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Anorexia Nervosa, known more commonly as Anorexia, is a disorder characterized by an obsession with being thin, severe food restriction, and compensatory mechanisms to produce weight loss after eating such as excessive exercise and self-induced vomiting.
The general consensus is that the internalization of excessively thin cultural body ideals and subsequent body image dissatisfaction are the main reasons for the development of this disorder. This disorder is almost exclusively observed in females (90%).
Many claim that the media perpetuates an unrealistic body image and our increasing exposure to this content is the main cause for this disease. Although this is likely to play a role in the development of Anorexia Nervosa and may partially describe the increased incidence since 1970, it does not provide a complete explanation.
Anorexia Nervosa was first officially described in 1684, far earlier than the adoption of extremely thin women as the body ideal and much before the presence of pervasive graphic media. There are accounts of anorexic-like behaviors among women spanning back to the ancient Greeks and Egyptians.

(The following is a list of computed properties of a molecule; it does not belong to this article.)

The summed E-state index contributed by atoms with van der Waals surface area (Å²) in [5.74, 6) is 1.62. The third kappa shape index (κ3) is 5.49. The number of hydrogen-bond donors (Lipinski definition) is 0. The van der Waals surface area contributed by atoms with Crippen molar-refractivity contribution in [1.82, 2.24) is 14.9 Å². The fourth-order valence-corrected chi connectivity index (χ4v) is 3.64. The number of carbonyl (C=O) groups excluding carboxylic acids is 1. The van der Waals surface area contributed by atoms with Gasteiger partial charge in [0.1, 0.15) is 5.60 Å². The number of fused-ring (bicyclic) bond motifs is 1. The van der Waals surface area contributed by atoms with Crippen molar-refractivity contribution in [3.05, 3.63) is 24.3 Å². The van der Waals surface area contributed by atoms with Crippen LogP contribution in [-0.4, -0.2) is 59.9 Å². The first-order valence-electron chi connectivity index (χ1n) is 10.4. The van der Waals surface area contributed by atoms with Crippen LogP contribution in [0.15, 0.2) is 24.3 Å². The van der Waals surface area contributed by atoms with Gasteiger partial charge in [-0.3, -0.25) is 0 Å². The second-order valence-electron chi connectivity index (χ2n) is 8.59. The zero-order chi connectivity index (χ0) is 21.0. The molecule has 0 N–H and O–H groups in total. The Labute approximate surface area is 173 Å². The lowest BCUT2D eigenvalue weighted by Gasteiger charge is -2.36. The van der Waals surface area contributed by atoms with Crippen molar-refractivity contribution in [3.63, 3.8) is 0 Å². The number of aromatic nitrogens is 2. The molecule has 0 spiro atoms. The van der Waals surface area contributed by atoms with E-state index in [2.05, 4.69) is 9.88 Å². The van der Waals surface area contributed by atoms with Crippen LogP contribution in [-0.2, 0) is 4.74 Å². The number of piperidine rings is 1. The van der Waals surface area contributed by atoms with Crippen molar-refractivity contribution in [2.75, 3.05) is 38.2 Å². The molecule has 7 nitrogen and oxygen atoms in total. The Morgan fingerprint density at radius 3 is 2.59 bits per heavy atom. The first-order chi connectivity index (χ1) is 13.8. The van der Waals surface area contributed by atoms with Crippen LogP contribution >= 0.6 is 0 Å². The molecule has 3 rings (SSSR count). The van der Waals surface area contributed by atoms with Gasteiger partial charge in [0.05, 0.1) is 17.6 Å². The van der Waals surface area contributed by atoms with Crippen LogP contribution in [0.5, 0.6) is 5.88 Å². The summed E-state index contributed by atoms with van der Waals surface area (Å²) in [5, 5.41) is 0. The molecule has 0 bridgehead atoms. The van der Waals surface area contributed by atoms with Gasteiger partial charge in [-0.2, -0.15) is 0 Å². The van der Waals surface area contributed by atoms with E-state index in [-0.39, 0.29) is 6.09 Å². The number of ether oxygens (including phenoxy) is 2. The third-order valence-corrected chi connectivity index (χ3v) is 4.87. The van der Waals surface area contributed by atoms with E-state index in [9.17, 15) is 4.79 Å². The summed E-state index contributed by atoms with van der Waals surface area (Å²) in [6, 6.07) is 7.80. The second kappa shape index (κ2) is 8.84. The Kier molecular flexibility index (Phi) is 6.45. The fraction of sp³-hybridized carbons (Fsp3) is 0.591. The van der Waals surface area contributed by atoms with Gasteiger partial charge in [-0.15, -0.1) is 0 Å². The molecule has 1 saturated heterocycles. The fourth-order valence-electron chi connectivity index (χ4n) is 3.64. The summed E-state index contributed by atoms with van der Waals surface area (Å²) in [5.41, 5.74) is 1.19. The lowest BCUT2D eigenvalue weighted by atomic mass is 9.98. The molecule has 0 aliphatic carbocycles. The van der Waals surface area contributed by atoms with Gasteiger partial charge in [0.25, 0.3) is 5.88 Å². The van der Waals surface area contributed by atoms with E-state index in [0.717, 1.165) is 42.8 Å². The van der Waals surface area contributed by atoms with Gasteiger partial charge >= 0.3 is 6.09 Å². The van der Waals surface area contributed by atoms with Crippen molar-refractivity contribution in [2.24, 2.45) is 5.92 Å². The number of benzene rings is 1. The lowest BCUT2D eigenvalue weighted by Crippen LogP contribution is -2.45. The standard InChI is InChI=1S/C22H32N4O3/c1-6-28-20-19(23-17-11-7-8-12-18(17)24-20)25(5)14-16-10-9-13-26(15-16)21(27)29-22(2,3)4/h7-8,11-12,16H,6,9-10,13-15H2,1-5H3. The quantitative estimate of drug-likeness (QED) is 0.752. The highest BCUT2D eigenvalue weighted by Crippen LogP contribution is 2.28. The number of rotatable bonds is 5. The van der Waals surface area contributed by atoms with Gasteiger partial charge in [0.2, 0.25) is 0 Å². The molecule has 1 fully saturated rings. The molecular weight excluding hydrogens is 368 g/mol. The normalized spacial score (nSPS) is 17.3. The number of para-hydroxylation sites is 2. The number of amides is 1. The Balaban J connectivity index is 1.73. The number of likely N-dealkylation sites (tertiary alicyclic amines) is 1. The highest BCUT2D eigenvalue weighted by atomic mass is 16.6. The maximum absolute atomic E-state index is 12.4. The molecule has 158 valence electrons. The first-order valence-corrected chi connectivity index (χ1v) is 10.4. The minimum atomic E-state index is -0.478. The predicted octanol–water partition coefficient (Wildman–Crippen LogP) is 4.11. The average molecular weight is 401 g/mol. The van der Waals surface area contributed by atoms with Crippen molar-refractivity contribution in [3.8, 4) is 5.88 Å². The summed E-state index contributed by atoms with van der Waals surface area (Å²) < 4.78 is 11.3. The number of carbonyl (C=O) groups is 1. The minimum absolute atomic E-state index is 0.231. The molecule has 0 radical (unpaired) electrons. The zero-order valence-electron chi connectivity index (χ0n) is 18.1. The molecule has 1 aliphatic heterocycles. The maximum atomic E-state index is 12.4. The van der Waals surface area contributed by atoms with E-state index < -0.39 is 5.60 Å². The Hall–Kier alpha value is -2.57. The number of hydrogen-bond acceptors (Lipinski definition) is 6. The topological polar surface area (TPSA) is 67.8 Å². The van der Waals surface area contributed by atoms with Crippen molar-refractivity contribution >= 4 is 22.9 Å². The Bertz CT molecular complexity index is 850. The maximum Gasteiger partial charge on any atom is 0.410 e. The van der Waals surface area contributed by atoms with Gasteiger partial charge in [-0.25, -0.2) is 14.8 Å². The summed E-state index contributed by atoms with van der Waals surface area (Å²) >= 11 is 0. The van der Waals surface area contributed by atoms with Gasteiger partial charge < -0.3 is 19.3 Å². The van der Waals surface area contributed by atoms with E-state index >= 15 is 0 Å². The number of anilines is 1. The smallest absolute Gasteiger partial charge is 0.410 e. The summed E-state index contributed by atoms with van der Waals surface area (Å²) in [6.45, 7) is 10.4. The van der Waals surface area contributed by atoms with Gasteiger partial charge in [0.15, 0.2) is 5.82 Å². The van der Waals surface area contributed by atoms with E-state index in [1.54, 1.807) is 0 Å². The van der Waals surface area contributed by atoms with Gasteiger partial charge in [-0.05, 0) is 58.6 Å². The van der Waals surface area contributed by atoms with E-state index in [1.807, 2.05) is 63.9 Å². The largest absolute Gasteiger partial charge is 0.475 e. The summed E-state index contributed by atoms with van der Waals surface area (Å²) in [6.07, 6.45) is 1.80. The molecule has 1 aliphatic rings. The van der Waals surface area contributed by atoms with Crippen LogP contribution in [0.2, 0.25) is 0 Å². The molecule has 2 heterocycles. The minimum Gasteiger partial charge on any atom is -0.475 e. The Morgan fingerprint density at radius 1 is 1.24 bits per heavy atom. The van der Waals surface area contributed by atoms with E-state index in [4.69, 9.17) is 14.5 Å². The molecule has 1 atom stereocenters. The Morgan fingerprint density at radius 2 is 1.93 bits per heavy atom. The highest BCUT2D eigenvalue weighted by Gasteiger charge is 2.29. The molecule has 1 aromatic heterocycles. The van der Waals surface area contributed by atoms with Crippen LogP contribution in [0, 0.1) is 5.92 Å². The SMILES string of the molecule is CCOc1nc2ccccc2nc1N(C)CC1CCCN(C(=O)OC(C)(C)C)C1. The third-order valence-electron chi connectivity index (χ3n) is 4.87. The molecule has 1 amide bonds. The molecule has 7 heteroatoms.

This suggests there must be a deeper, overarching and more ultimate explanation for the evolutionary development of this behavior among women.
Anorexic women often experience amenorrhea, or the pathological absence of menstruation. The extreme stress experienced by anorexics due to starvation leads to the dysregulation of the hormones crucial for menstruation. Amenorrhea due to anorexia leads to temporary, reversible infertility – a physiological state that has been postulated to confer women an evolutionary advantage.
A pregnancy is a huge investment and burden for a female human. Without proper support structures and protection, and without adequate resources and stability, a pregnancy was a risk too great to undertake; it would most likely result in the loss of the embryo/fetus, and could pose mortal danger to the mother.
For most of human history the most powerful males could forcibly mate with females of their choice at any time – often leaving them pregnant in an unstable and life threatening situation. Scientists believe temporary infertility due to Anorexia induced amenorrhea may have developed as an evolutionary tool to effectively shut off the ability to become pregnant under times of instability, danger, uncertainty, travel, war, and so on.
Modern cases of Anorexia may develop in a similar manner. Women who feel as though they lack social support networks and stability may be at a greater risk for developing Anorexia Nervosa. However, more research is needed. Understanding the evolutionary development of disorders such as Anorexia may elucidate new methods of prevention and treatment.
For more information, please visit the NEDA website.